Is it the beginning of the end for Valley Plaza mall?
Last month Sears filed for bankruptcy and announced it would be shuttering yet more stores nationwide in its latest round of closings. Among them is Sears at Valley Plaza, leaving a huge two-story void at the aging shopping center.
"Nobody knows where retailing is headed," said Robert Bridges, associate professor of Clinical Finance and Business Economics at the USC Marshall School of Business.
Bridges, who specializes in real estate feasibility and urban economics, believes the end is near for traditional malls, which rely on giant big-box department stores as anchors to bring in customers. And if the analysts at bank and investment company Credit Suisse are right, 25 percent of U.S. malls -- 1 out of every 4 -- will close by 2022.
Could Valley Plaza be among them?
Not everyone is quite ready to say yes. No doubt Valley Plaza will take a hit from Sears' pull out.
"Valley Plaza can look at this as a blessing or a curse," said Nyakundi Michieka, assistant professor of Economics at Cal State Bakersfield, who studies local economic trends in Kern County.
"The blessing is that Valley Plaza can reconfigure itself to adapt to what consumers of today want," said Michieka.
But hey, Sears occupies two floors. That's a lot of empty space to fill, isn't it?
"You've seen malls split that space up and put in gyms, offices, a children's play area, a church and even a car show room. There's just so many things that could go in there and some malls are even putting in indoor gardens," Michieka said.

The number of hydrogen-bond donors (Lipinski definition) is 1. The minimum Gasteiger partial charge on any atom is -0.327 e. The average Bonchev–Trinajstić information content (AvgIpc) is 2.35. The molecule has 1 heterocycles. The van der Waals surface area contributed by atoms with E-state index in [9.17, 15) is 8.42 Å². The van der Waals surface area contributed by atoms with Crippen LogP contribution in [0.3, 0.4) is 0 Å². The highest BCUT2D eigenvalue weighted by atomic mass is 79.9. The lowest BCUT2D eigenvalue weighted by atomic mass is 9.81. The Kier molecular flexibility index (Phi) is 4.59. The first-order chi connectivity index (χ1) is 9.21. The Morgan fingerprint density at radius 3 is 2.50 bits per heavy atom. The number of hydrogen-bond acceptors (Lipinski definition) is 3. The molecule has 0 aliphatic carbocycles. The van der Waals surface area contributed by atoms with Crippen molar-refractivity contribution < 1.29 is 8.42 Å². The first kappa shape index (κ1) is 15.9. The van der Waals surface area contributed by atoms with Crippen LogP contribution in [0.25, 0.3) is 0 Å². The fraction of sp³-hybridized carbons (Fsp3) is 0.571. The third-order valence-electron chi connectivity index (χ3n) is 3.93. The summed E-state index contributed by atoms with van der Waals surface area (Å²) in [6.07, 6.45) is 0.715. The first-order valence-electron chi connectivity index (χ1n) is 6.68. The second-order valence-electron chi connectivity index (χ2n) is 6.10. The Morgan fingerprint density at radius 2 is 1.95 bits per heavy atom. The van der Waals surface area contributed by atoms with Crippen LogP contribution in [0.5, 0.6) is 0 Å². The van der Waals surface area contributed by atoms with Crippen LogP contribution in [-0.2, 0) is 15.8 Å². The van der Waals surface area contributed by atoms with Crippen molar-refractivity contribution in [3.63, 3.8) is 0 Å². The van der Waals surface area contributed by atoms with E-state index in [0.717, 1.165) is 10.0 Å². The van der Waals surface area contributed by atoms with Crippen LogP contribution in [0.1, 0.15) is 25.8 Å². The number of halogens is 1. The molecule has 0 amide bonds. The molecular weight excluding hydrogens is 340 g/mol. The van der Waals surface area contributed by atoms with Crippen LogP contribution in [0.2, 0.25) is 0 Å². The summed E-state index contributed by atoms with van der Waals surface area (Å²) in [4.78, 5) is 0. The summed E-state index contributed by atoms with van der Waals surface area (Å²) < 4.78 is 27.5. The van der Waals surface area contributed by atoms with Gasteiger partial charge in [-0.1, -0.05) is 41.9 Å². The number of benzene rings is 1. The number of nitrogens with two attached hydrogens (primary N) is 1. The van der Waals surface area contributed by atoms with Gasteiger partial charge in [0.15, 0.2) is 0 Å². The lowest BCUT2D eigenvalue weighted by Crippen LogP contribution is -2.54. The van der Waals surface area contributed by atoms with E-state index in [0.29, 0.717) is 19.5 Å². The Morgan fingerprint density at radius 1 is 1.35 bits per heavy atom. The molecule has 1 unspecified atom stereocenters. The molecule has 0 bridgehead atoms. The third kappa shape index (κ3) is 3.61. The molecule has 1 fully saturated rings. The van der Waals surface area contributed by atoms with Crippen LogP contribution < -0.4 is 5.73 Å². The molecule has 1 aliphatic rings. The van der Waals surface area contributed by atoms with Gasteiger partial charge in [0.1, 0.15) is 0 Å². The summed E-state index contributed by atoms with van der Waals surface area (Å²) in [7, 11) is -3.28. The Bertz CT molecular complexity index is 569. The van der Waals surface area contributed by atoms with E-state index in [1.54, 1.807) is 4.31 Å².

OK, that's the upside. And the curse?
"Once you have a business of that magnitude leaving the mall, you tend to see reduced consumer traffic, less people going in to shop," said the professor.
Further, he said, if the void left by Sears stays empty for an extended period, customers tend to stay away from that part of the mall and neighboring stores could feel the effect.
I called Valley Plaza management to find out how they're planning on filling the void, but no dice — they weren't talking. I was directed to their corporate office in Chicago, but no one returned my call.
There's other collateral damage. An untold number of employees will soon be out of a full- or part-time job. And the city of Bakersfield loses out on the sales tax revenue generated by Sears.
"We would expect a slight decline due to the closure," said Nelson Smith, finance director for the city.
Just how much revenue is unknown because the state prohibits cities from divulging that kind of information from an individual business, said Nelson. But what the city did say is that Valley Plaza as a whole generates $2 million to $2.5 million in sales tax revenue each year. That's about 3.4 percent to 3.8 percent of the city's annual sales tax revenue.
For the past five years, the city's sales tax revenues have remained "pretty flat," Nelson added.
Michieka isn't ready to predict gloom and doom for Valley Plaza in spite of the fact one of its anchor stores is leaving.
"It's still a little bit too early to conclude something like that," said Michieka. "There's still a large population that likes to go to a store and try on something and if it doesn't work out, take it back," he said.
Founded in 1892, Sears quickly became the largest retailer in the country; it was an institution. But like so many others, it became the victim of e-commerce — the "Amazon effect," as the city finance director calls it.
Longtime customers are disappointed. Vidal and Maria Gonzales of Bakersfield have been loyal Sears shoppers for 30 years.
"The merchandise is good quality and affordable," said the husband.
The couple were walking out of the store recently when I spoke with them.
Maria was more sentimental. "It's sad; we don't like that it's closing," she said in a somber tone. "We will miss it."